24 July 2010

Kenilworth Park and Aquatic Gardens and Lotus Leaves

This past Monday I finally got around to visiting Kenilworth Park and Aquatic Gardens National Park in Washington, DC.  It was a lovely visit, considering how hot it was, and I came away with some fun photographs.  I thought I'd share some of my favorite images as well as talk a little bit about the properties of the lotus, which is one seriously cool plant.

Kenilworth Aquatic Gardens-July 19, 2010 - Images by Elijah Goodwin

Besides its cultural significance, the sacred lotus (Nelumbo nucifera) has some very interesting biological properties as well.  First off, it was recently discovered that the flower is capable of thermogenesis, producing its own heat and regulating its own temperature (much like a mammal does) despite the outside temperature dropping lower.  It is likely that the flower does this to attract insect pollinators (which are ectothermic or cold-blooded and would be attracted to the heat when the outside temperature drops).  Secondly, the leaves of the lotus are superhydrophobic to water droplets.  In other words, water does not stick at all to the leaves and just rolls off leaving the leaf dry.  This is known as the lotus effect.

So, how/why does this superhydrophobicity occur (warning nerd alert here)?  Well initially, when this property was first noticed, people thought that the lotus leaves must be super smooth, giving the water nothing to stick to.  However, when the scientists got the leaf under an electron microscope, it turned out to be quite the opposite; lotus leaves are very rough, in a finely structured way.  It turns out that the surface of the leaf is covered with micro-scale bumps which are then covered with nanoscale hair-like tubes.  These structures are coated with a hydrophobic (literally "water hating") wax.  Thus the droplet sits on top of these fine structures instead of settling down amongst them.  This also means a very small portion of the drop is actually touching the leaf (2-3% of the droplet-covered surface).  Because of this, the cohesion (attraction of the water molecules for each other) forces are much greater than the adhesion (attraction of the water molecules for the leaf surface) forces and the water remains in a spherical drop (almost like it would when travelling through the air).  If the leaf is tilted, the drop will literally roll right off the surface.  In fact the way the water behaves on the surface of the leaf looks and moves a lot like quicksilver (liquid mercury) if you every had a chance to observe or play with it before it was determined to be a hazardous material.  The other cool thing about this is that the same properties cause dirt and other detritus not to adhere to the leaf very well either.  When a water droplet rolls over the dirt, its adherence to the water is much stronger than its adherence to the leaf, so the dirt rolls off with the water (see the image below).  Thus lotus leaves are said to be "self-cleaning".  Through a process known as biomimicry, industry has copied the structure of the lotus leaf and applied it to all sorts of products, including early on, a paint known under the brand name Lotusan which both repels water and is self-cleaning.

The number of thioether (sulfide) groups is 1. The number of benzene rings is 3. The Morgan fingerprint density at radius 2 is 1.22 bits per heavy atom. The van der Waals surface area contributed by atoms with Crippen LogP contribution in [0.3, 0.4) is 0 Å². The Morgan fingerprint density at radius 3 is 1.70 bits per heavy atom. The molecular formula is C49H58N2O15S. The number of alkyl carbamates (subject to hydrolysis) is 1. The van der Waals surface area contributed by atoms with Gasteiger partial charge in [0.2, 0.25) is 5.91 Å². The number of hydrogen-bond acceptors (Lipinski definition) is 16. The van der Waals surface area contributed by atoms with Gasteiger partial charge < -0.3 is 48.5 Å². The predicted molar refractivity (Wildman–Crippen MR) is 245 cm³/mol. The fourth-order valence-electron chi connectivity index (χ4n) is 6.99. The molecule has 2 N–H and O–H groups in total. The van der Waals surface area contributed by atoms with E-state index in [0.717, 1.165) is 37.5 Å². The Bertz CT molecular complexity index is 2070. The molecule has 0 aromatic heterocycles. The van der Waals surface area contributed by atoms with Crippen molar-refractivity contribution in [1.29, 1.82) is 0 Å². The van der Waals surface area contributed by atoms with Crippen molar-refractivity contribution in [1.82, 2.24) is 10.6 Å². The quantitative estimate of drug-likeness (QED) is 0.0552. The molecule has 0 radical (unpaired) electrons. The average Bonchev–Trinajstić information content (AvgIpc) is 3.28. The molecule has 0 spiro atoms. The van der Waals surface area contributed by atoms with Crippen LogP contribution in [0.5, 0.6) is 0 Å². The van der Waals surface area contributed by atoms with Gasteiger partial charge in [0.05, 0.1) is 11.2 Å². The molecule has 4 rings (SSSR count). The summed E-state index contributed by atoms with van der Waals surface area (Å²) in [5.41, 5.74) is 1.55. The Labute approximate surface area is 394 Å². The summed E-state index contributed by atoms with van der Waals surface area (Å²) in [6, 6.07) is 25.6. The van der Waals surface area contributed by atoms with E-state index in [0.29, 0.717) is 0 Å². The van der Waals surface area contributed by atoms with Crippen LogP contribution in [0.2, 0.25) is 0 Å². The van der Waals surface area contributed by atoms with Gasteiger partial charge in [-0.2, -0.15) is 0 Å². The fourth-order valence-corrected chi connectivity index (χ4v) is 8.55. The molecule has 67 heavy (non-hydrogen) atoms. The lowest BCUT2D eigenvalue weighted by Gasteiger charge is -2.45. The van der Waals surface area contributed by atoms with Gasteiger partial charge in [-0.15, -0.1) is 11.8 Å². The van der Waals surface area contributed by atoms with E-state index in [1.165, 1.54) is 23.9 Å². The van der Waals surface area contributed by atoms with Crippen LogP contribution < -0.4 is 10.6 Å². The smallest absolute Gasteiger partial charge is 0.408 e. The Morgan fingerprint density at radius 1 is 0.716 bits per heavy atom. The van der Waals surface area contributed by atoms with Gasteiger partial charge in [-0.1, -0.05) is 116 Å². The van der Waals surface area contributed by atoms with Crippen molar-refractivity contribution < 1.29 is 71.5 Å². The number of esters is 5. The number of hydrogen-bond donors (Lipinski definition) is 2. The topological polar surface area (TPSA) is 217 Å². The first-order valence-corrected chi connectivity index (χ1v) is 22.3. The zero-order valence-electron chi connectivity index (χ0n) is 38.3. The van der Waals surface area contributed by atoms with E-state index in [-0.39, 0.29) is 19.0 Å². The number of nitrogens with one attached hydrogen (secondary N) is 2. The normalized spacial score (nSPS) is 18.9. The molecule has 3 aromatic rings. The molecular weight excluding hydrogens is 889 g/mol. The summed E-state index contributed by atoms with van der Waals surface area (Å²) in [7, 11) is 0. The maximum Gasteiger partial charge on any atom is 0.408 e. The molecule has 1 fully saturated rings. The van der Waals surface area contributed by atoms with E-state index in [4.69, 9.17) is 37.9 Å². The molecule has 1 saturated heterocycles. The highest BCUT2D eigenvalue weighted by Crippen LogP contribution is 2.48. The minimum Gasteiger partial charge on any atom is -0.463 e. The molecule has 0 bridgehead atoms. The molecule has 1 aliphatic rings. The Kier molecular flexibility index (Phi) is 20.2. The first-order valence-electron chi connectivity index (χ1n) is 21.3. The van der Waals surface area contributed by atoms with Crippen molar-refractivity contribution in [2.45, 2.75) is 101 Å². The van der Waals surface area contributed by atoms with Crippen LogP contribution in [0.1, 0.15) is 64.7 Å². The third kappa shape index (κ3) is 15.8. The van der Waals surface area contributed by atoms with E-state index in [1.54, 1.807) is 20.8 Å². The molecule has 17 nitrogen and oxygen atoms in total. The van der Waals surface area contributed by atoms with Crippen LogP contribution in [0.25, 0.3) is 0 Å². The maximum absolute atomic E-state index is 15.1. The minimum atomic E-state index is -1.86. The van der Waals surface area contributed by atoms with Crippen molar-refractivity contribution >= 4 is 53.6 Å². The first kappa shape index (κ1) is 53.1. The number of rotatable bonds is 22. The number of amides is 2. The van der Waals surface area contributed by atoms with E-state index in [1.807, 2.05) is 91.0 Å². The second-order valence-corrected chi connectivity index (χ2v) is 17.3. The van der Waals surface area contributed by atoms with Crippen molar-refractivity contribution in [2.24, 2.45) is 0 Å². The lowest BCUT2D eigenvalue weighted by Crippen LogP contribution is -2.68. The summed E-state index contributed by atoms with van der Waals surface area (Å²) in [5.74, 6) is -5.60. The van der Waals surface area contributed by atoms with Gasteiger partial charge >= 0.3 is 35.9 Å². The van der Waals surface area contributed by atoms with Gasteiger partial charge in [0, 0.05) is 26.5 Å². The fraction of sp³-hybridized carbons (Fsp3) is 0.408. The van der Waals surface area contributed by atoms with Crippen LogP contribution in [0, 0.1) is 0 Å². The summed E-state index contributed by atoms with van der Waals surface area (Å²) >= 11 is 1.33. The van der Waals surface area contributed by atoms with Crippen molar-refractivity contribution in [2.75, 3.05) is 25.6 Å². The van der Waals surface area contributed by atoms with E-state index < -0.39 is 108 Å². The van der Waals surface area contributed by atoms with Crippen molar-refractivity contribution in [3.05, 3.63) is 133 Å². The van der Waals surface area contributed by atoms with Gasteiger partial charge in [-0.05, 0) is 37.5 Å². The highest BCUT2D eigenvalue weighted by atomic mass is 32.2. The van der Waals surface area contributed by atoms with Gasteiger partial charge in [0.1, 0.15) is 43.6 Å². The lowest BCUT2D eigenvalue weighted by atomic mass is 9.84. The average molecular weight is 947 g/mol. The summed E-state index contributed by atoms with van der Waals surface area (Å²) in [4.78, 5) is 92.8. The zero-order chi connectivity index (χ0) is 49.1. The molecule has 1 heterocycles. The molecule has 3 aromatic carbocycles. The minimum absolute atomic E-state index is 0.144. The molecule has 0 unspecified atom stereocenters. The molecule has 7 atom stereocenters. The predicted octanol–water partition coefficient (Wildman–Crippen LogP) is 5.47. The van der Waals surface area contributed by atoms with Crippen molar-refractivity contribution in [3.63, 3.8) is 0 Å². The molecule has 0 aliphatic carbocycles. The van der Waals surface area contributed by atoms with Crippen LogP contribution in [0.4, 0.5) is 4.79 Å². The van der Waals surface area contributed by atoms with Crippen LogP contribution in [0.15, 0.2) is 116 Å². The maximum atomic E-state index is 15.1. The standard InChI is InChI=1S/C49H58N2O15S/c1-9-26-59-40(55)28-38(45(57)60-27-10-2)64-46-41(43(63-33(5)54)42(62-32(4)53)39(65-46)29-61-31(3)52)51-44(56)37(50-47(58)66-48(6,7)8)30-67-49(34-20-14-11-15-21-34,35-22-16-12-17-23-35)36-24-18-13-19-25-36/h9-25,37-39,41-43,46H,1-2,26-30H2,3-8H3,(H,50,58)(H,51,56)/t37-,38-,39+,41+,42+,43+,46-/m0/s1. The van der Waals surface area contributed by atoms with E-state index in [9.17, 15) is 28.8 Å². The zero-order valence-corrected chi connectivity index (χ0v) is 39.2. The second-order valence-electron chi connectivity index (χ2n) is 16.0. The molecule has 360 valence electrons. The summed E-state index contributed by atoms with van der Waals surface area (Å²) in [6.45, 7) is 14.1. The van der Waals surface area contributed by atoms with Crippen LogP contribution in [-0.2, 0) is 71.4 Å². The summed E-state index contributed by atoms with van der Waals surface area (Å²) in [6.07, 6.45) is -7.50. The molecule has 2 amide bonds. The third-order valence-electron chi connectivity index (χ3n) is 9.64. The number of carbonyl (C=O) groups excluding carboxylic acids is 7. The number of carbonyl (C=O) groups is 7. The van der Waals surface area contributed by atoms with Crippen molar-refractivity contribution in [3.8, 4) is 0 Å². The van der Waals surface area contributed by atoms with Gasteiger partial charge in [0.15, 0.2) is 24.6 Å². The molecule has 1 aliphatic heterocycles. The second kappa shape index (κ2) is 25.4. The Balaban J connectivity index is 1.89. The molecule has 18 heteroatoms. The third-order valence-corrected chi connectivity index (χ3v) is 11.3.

Learn more about the lotus effect and other examples of biomimicry at asknature.org.


  1. Lovely photos and fascinating information about the lotus plant. Wonderful post!

  2. Thanks for your kind comments Julie, Beverly, and Bill. I love the biomimicry stuff, very interesting. I'm thinking of weaving more of it into my Biology curriculum this year.